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Creating Reliable Risk Assessments: How to Measure Compliance Risk

3 min read
Jan 31, 2018

Part 4 of 4

Effective compliance isn’t just about following the rules. It’s about understanding processes and knowing where strengths and weaknesses exist.

That’s why regular compliance risk assessments are essential. A well-executed risk assessment digs into real-world risks and the specific controls an institution uses to mitigate their impact, allowing the board and management to make better, more insightful decisions. From big picture ideas to specific areas of concern, a good risk assessment looks at the good and bad in every situation to provide a thorough understanding of threats and opportunities.

But how exactly do you properly assess a risk? Let’s do just that with one compliance risk: failing to address exam or audit findings in a timely fashion.

Inherent vs. Residual Risk

Inherent risk scores represent the level of risk an institution would face if there weren’t controls to mitigate it. For example, think of the risk of a cyberattack if the institution didn’t have any defenses in place. Residual risk is the risk that remains after controls are taken into account. In the case of a cyber breach, it’s the risk that remains after considering deterrence measures.

To assess inherent risk, determine how big of an impact an event would have and how likely the event is to occur.

Inherent risk = Impact of an event * Probability

To calculate residual risk consider the inherent risk as well as the controls and their effectiveness. That includes how large of an impact a control has in mitigating a problem as well as how effective it is.

Residual risk = Inherent risk * Control effectiveness

Control effectiveness = Control impact * % ineffective

Making the Assessment

Different institutions use different scales when making these measurements. In conducting this exercise, we’ll use a 5-point scale using these terms to measure risk and potential impact:

  • Catastrophic
  • Significant
  • Moderate
  • Minor
  • Insignificant

Control effectiveness will be measured on a three-point scale for impact:

  • Very important
  • Important
  • Not important

Probability and effectiveness will be measured on a five-point scale:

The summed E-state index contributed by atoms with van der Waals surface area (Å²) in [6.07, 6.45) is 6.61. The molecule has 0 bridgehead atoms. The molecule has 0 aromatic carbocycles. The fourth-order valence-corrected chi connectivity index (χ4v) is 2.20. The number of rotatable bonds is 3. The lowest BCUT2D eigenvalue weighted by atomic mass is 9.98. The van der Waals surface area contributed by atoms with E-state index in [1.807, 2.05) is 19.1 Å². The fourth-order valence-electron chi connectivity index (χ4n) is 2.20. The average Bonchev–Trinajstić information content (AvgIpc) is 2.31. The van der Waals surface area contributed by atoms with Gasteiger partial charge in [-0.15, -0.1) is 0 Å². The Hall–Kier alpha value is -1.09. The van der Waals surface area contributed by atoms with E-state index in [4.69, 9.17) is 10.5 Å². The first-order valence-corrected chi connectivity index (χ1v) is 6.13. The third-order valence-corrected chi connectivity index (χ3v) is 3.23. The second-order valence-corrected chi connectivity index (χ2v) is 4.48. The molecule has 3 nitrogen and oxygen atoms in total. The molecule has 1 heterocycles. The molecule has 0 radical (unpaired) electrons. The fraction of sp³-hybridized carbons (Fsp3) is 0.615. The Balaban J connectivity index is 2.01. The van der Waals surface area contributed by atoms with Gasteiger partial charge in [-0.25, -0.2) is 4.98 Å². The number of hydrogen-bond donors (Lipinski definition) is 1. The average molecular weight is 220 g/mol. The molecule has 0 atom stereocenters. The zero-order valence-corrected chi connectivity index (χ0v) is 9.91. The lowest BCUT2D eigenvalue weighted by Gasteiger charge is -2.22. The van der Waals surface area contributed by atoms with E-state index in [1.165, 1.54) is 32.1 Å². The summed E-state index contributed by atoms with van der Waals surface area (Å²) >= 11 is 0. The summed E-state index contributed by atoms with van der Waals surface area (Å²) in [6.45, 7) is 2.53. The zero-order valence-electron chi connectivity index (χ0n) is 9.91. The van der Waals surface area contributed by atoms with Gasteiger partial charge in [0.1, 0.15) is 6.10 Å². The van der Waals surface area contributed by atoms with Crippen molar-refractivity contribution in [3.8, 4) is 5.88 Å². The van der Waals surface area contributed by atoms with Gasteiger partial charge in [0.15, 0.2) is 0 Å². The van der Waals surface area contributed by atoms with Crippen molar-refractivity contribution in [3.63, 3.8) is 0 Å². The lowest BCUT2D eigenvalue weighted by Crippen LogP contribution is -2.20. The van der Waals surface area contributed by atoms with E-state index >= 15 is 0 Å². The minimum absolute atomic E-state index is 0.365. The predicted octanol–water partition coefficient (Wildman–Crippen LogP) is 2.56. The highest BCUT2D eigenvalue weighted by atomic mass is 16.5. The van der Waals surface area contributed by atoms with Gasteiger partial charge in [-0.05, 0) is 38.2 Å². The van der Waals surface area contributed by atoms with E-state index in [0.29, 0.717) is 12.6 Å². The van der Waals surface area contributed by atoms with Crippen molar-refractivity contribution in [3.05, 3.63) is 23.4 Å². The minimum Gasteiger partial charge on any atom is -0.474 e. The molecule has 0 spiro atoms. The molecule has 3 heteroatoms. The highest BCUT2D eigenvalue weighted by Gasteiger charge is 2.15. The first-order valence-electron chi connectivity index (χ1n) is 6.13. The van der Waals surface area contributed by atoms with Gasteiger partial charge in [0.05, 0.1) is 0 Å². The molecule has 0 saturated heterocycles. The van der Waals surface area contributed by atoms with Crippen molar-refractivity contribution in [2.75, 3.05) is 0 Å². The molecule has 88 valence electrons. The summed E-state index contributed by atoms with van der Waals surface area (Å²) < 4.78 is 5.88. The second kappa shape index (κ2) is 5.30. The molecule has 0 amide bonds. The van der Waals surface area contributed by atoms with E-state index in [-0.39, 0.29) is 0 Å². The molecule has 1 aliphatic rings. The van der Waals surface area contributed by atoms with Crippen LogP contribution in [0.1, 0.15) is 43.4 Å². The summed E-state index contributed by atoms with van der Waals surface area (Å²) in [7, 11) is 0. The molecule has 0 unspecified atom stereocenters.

• Certain
  • Likely
  • Possible
  • Unlikely
  • Remote

With these in mind, let’s begin to assess risk.

Risk: Exam or audit findings fall through the cracks and aren’t properly addressed in a timely fashion.

Event Impact: Catastrophic. Regulators will not be happy if identified problems aren’t actively addressed. Failing to properly manage them can result in regulatory action.

Probability: Likely. With the increasing number of audits generating more and more findings, it’s very possible that a finding could be lost in the shuffle.

As with most risks, there are a variety of controls that can reduce the risk exposure. They include:

  • Policies and procedures
  • Automated tracking system
  • Board reporting

Let’s assess an automated tracking system as a control.

Impact: Very important. An automated system ensures that every audit and exam finding is logged and tracked with someone assigned responsibility for follow through. It can provide reminders that actions are necessary and make it obvious which findings have been addressed and which are on their way.

Effectiveness: Likely. An automated system will very likely ensure that audit and exam findings are not forgotten. Human error remains a small factor, as sometimes people fail to properly use the system, but training can further increase the probability of proper usage.

Residual risk: Insignificant. An automated tracking system greatly reduces the risk of failing to correct the errors that auditors and examiners identify.

Conduct this assessment with each of the controls. Then assess the total value of the controls to determine how high or low the residual risk. Remember, not every control is equal. Give greater weight to those with a high impact and less to those with a low impact.

Be sure to be candid when assessing controls. If the assessment reveals that a control isn’t particularly effective, it might not be a problem if other strong controls are in place. It could be an opportunity to strengthen a weak control or decide that it’s not worth the resources. New controls can be developed to help control the risk. However, nothing will change if the controls are not assessed appropriately.

To learn more about risk assessments, including how to ensure they are reliable, timely and consistent, check out our whitepaper on creating reliable risk assessments.

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